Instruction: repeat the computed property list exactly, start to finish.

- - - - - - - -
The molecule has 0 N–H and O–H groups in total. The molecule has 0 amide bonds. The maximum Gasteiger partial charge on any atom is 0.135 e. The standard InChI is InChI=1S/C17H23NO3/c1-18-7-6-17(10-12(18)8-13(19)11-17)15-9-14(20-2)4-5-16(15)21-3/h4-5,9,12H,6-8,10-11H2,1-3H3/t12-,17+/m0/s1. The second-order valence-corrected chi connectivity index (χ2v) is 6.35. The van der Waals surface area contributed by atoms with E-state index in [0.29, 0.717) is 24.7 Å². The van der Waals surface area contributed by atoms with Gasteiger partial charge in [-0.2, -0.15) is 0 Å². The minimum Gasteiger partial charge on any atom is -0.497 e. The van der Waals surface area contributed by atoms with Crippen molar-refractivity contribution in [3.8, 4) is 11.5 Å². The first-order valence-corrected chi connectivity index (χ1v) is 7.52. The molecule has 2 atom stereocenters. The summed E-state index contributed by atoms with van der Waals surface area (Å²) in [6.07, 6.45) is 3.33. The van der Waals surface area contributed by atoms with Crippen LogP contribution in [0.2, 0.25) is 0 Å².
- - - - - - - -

The molecule has 0 N–H and O–H groups in total. The molecule has 0 amide bonds. The maximum Gasteiger partial charge on any atom is 0.135 e. The standard InChI is InChI=1S/C17H23NO3/c1-18-7-6-17(10-12(18)8-13(19)11-17)15-9-14(20-2)4-5-16(15)21-3/h4-5,9,12H,6-8,10-11H2,1-3H3/t12-,17+/m0/s1. The second-order valence-corrected chi connectivity index (χ2v) is 6.35. The van der Waals surface area contributed by atoms with E-state index in [0.29, 0.717) is 24.7 Å². The van der Waals surface area contributed by atoms with Gasteiger partial charge in [-0.2, -0.15) is 0 Å². The minimum Gasteiger partial charge on any atom is -0.497 e. The van der Waals surface area contributed by atoms with Crippen molar-refractivity contribution in [3.8, 4) is 11.5 Å². The first-order valence-corrected chi connectivity index (χ1v) is 7.52. The molecule has 2 atom stereocenters. The summed E-state index contributed by atoms with van der Waals surface area (Å²) in [6.07, 6.45) is 3.33. The van der Waals surface area contributed by atoms with Crippen LogP contribution in [0.2, 0.25) is 0 Å².